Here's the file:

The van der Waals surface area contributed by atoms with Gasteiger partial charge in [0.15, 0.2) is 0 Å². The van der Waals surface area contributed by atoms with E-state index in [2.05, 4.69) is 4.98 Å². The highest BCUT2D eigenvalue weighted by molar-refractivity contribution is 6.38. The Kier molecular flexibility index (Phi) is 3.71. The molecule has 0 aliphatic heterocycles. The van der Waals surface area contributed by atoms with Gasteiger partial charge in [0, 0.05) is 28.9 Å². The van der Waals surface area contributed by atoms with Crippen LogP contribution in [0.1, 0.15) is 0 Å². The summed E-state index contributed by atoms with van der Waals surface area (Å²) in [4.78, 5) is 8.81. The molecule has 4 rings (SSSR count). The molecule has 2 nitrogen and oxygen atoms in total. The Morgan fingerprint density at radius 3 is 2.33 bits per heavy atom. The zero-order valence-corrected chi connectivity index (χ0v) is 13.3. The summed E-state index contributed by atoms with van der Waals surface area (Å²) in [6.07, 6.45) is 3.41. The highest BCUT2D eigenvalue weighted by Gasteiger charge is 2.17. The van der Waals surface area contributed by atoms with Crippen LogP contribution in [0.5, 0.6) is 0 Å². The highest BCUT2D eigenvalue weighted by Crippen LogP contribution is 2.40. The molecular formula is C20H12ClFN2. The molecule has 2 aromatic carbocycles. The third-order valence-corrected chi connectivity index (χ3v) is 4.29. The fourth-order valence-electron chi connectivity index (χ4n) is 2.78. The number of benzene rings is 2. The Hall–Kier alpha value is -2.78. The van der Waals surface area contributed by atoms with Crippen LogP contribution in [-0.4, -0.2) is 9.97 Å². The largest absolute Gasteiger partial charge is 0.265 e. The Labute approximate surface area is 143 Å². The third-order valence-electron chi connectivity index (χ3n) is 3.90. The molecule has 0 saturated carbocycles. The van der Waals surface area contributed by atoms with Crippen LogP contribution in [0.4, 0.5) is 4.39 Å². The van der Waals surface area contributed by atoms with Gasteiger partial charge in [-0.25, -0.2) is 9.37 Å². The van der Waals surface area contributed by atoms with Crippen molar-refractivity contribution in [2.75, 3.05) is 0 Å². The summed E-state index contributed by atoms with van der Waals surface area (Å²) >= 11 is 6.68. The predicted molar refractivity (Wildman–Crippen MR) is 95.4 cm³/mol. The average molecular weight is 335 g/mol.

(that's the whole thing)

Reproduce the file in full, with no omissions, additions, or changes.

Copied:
The van der Waals surface area contributed by atoms with Gasteiger partial charge in [0.15, 0.2) is 0 Å². The van der Waals surface area contributed by atoms with E-state index in [2.05, 4.69) is 4.98 Å². The highest BCUT2D eigenvalue weighted by molar-refractivity contribution is 6.38. The Kier molecular flexibility index (Phi) is 3.71. The molecule has 0 aliphatic heterocycles. The van der Waals surface area contributed by atoms with Gasteiger partial charge in [0, 0.05) is 28.9 Å². The van der Waals surface area contributed by atoms with Crippen LogP contribution in [0.1, 0.15) is 0 Å². The summed E-state index contributed by atoms with van der Waals surface area (Å²) in [4.78, 5) is 8.81. The molecule has 4 rings (SSSR count). The molecule has 2 nitrogen and oxygen atoms in total. The Morgan fingerprint density at radius 3 is 2.33 bits per heavy atom. The zero-order valence-corrected chi connectivity index (χ0v) is 13.3. The summed E-state index contributed by atoms with van der Waals surface area (Å²) in [6.07, 6.45) is 3.41. The highest BCUT2D eigenvalue weighted by Gasteiger charge is 2.17. The van der Waals surface area contributed by atoms with Crippen LogP contribution in [0.5, 0.6) is 0 Å². The highest BCUT2D eigenvalue weighted by Crippen LogP contribution is 2.40. The molecular formula is C20H12ClFN2. The molecule has 2 aromatic carbocycles. The third-order valence-corrected chi connectivity index (χ3v) is 4.29. The fourth-order valence-electron chi connectivity index (χ4n) is 2.78. The number of benzene rings is 2. The Hall–Kier alpha value is -2.78. The van der Waals surface area contributed by atoms with Crippen LogP contribution in [-0.4, -0.2) is 9.97 Å². The largest absolute Gasteiger partial charge is 0.265 e. The Labute approximate surface area is 143 Å². The third-order valence-electron chi connectivity index (χ3n) is 3.90. The molecule has 0 saturated carbocycles. The van der Waals surface area contributed by atoms with Crippen LogP contribution in [0.4, 0.5) is 4.39 Å². The van der Waals surface area contributed by atoms with Gasteiger partial charge in [-0.25, -0.2) is 9.37 Å². The van der Waals surface area contributed by atoms with Crippen molar-refractivity contribution in [2.75, 3.05) is 0 Å². The summed E-state index contributed by atoms with van der Waals surface area (Å²) >= 11 is 6.68. The predicted molar refractivity (Wildman–Crippen MR) is 95.4 cm³/mol. The average molecular weight is 335 g/mol.